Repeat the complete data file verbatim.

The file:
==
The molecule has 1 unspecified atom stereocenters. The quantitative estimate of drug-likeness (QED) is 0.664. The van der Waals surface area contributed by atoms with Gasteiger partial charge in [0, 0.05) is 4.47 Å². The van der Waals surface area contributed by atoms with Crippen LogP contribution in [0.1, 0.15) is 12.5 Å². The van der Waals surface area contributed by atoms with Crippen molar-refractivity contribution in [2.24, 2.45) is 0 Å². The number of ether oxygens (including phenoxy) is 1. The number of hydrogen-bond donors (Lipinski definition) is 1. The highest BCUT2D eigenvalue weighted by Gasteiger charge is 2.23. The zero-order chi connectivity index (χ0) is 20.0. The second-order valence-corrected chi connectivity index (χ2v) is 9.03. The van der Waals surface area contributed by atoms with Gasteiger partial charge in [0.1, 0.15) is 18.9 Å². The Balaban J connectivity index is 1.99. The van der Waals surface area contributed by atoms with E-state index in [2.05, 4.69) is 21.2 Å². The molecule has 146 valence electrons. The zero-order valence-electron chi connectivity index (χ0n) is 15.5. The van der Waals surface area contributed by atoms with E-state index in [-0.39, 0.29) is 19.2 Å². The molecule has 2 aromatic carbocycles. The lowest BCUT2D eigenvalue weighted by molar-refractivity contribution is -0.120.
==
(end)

The molecule has 1 unspecified atom stereocenters. The quantitative estimate of drug-likeness (QED) is 0.664. The van der Waals surface area contributed by atoms with Gasteiger partial charge in [0, 0.05) is 4.47 Å². The van der Waals surface area contributed by atoms with Crippen LogP contribution in [0.1, 0.15) is 12.5 Å². The van der Waals surface area contributed by atoms with Crippen molar-refractivity contribution in [2.24, 2.45) is 0 Å². The number of ether oxygens (including phenoxy) is 1. The number of hydrogen-bond donors (Lipinski definition) is 1. The highest BCUT2D eigenvalue weighted by Gasteiger charge is 2.23. The zero-order chi connectivity index (χ0) is 20.0. The second-order valence-corrected chi connectivity index (χ2v) is 9.03. The van der Waals surface area contributed by atoms with Gasteiger partial charge in [0.1, 0.15) is 18.9 Å². The Balaban J connectivity index is 1.99. The van der Waals surface area contributed by atoms with E-state index in [2.05, 4.69) is 21.2 Å². The molecule has 146 valence electrons. The zero-order valence-electron chi connectivity index (χ0n) is 15.5. The van der Waals surface area contributed by atoms with E-state index in [-0.39, 0.29) is 19.2 Å². The molecule has 2 aromatic carbocycles. The lowest BCUT2D eigenvalue weighted by molar-refractivity contribution is -0.120.